12 Problems of Agricultural Development


12 Problems of Agricultural Development

In Developing countries, especially, West African countries and Nigeria in particular are faced with numerous problems which militate against the development of Agriculture. About 78% of Nigerian population lives in the rural areas, and are, basically, subsistence farmers.

This is an evidence of lack of development; since everybody will have to produce his own food and nobody will use his own resources to plan and create development in other sectors. 

Since there is the need for development both in agriculture and other sectors, the problems militating against the development of agriculture needs to be identified and tackled.


Problems of Agricultural Development

These problems account for almost 90% of Nigeria's under development issues, and once these are tackled with appropriate solutions, Nigeria will be regarded as an industrialized country.

1.  Land Tenure System

2. Poverty/lack of financial assistant

3. Lack of basic amenities

4. Ignorance and lack of good agricultural education

5. Poor tools and farm machine

6. Poor storage and processing facilities

7. Inefficient marketing system

8. Pest and diseases

9. Inadequate agricultural inputs

10. Inconsistent government policies and programmes

11. Poor extension workers

12. Unpredictable climate

Let us consider some of these problems.

1.  Land tenure: Land is one of the most important factors of agricultural production. Land tenure is the way land is owned in a society. The prevailing land tenure systems in Nigeria often discourage agricultural land utilization. 

Land is owned by inheritance; hence, land is fragmented over generations. Increase in population has increased the various alternatives to which land can be put. 

This further puts pressures on available land. The only solution is the strict adherence to the land use decree of 1978 as amended by the 1990 Act. This can make land available to prospective and genuine farmers.

2. Poverty/lack of financial assistant: This is one of the major problems of agricultural development in Nigeria. Modern scientific agriculture requires some substantial capital to acquire land, improved breeds of plants and animals, and equipment just to mention a few. Majority of farmers don't have this capital, and therefore, have no alternative than to engage in subsistence farming.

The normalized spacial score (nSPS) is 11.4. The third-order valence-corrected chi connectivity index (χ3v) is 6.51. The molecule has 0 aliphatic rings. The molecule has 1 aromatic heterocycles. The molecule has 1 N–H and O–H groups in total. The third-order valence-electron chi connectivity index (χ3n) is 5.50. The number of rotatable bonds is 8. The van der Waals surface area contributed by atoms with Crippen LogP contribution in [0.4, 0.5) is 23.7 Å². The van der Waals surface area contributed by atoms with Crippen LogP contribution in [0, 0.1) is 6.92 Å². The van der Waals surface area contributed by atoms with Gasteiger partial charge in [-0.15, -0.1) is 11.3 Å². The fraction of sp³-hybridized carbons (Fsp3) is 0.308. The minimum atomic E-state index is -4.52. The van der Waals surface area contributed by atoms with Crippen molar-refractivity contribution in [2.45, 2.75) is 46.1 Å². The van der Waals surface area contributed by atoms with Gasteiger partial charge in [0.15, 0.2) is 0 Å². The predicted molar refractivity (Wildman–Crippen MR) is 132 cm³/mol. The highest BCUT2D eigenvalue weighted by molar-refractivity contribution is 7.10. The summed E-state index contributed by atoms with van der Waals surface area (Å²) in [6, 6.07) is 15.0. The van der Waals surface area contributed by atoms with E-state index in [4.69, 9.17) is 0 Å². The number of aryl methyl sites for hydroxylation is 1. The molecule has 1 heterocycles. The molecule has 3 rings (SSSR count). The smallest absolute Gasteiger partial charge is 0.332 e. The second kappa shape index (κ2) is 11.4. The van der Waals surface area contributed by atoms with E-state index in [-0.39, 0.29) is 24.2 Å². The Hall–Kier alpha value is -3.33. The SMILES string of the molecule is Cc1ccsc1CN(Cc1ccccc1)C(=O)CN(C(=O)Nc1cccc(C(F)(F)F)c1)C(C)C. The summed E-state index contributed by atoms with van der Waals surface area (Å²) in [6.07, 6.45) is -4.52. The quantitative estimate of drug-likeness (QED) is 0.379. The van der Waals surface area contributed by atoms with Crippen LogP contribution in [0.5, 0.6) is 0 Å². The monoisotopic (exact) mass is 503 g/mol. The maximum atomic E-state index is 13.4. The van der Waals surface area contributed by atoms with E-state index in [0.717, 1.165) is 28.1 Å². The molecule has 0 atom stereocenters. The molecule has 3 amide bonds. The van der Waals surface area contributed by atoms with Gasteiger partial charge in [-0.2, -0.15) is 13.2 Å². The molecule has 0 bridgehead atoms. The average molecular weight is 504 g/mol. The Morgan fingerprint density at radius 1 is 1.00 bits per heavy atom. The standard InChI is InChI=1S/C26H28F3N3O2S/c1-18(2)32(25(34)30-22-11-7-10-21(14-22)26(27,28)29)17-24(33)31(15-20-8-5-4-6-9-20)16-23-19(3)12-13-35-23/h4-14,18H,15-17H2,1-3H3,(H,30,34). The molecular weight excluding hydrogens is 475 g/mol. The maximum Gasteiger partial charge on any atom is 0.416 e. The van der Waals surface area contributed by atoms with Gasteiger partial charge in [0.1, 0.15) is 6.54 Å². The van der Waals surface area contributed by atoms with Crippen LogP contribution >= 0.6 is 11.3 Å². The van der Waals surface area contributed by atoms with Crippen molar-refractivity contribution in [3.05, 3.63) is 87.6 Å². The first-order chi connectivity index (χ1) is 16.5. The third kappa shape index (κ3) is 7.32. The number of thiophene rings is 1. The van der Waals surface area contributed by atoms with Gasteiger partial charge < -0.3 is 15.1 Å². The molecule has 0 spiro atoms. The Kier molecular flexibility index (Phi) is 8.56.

Lack of credit facilities aggravates the problem. Banks insist on reasonable collaterals before they can give any loan and these farmers do not have such collaterals. The solution to this problem is that farmers should form themselves into co-operatives to generate capital for members. Government may also provide credit through some institutions with little or no stringent measures. Banks should be more liberal in making credit available to farmers.

3. Lack of basic amenities: Basic amenities are good roads, good drinking water, electricity, educational institutions, health facilities and market-these should be available in the rural areas. Young people like to enjoy the good things of life. Lack of these amenities in the rural areas has the effect of making the young energetic members of the communities to drift from the villages to the towns where the amenities are available. 

The result is that the villages where the agricultural lands are found are abandoned to the poor and old people who may just manage to earn their living from the land. Amenities like good roads, electricity and water supply are necessary for agricultural development. Provision of these basic amenities will discourage rural-urban migration.

4. Ignorance and lack of good agricultural education: Most of the farmers in the developing countries are not educated enough in the technicalities relating to agricultural product. These educated farmers do not tend to be conservative. Enlightened people tend to be guided in their decision by reason. The farmers are dogmatic and adamant to changes and very suspicious of any new innovations since they are unscientific in mind and in thinking and not willing to accept technological changes.